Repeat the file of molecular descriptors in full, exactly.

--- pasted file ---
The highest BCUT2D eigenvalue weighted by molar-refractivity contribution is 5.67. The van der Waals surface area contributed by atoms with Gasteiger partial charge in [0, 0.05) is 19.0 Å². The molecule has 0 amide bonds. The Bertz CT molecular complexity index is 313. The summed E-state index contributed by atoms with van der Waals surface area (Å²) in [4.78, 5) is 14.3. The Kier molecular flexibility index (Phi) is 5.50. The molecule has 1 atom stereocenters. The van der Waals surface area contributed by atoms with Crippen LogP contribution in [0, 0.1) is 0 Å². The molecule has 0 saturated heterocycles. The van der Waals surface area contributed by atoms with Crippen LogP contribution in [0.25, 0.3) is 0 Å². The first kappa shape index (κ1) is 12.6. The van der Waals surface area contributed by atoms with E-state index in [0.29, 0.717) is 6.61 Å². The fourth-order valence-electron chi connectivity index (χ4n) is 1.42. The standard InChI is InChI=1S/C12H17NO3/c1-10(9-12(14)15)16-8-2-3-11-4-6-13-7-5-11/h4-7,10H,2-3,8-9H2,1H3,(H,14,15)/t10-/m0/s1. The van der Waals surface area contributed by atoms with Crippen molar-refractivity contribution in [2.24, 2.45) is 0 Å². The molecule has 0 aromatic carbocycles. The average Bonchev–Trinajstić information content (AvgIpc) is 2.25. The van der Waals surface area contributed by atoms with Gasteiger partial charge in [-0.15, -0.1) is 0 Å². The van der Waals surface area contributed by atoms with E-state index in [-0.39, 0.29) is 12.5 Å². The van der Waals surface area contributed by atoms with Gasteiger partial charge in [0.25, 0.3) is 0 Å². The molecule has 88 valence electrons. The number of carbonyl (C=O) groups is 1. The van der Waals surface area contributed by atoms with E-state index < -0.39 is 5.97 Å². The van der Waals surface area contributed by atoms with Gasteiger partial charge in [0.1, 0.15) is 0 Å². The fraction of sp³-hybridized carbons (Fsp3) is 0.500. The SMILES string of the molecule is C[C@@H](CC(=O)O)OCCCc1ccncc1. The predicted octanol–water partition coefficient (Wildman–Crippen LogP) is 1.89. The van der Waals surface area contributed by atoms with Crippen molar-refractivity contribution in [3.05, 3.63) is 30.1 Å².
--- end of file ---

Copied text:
The highest BCUT2D eigenvalue weighted by molar-refractivity contribution is 5.67. The van der Waals surface area contributed by atoms with Gasteiger partial charge in [0, 0.05) is 19.0 Å². The molecule has 0 amide bonds. The Bertz CT molecular complexity index is 313. The summed E-state index contributed by atoms with van der Waals surface area (Å²) in [4.78, 5) is 14.3. The Kier molecular flexibility index (Phi) is 5.50. The molecule has 1 atom stereocenters. The van der Waals surface area contributed by atoms with Crippen LogP contribution in [0, 0.1) is 0 Å². The molecule has 0 saturated heterocycles. The van der Waals surface area contributed by atoms with Crippen LogP contribution in [0.25, 0.3) is 0 Å². The first kappa shape index (κ1) is 12.6. The van der Waals surface area contributed by atoms with E-state index in [0.29, 0.717) is 6.61 Å². The fourth-order valence-electron chi connectivity index (χ4n) is 1.42. The standard InChI is InChI=1S/C12H17NO3/c1-10(9-12(14)15)16-8-2-3-11-4-6-13-7-5-11/h4-7,10H,2-3,8-9H2,1H3,(H,14,15)/t10-/m0/s1. The van der Waals surface area contributed by atoms with Crippen molar-refractivity contribution in [2.24, 2.45) is 0 Å². The molecule has 0 aromatic carbocycles. The average Bonchev–Trinajstić information content (AvgIpc) is 2.25. The van der Waals surface area contributed by atoms with Gasteiger partial charge in [-0.15, -0.1) is 0 Å². The van der Waals surface area contributed by atoms with E-state index in [-0.39, 0.29) is 12.5 Å². The van der Waals surface area contributed by atoms with Gasteiger partial charge in [0.25, 0.3) is 0 Å². The molecule has 88 valence electrons. The number of carbonyl (C=O) groups is 1. The van der Waals surface area contributed by atoms with E-state index < -0.39 is 5.97 Å². The van der Waals surface area contributed by atoms with Gasteiger partial charge in [0.1, 0.15) is 0 Å². The fraction of sp³-hybridized carbons (Fsp3) is 0.500. The SMILES string of the molecule is C[C@@H](CC(=O)O)OCCCc1ccncc1. The predicted octanol–water partition coefficient (Wildman–Crippen LogP) is 1.89. The van der Waals surface area contributed by atoms with Crippen molar-refractivity contribution in [3.05, 3.63) is 30.1 Å².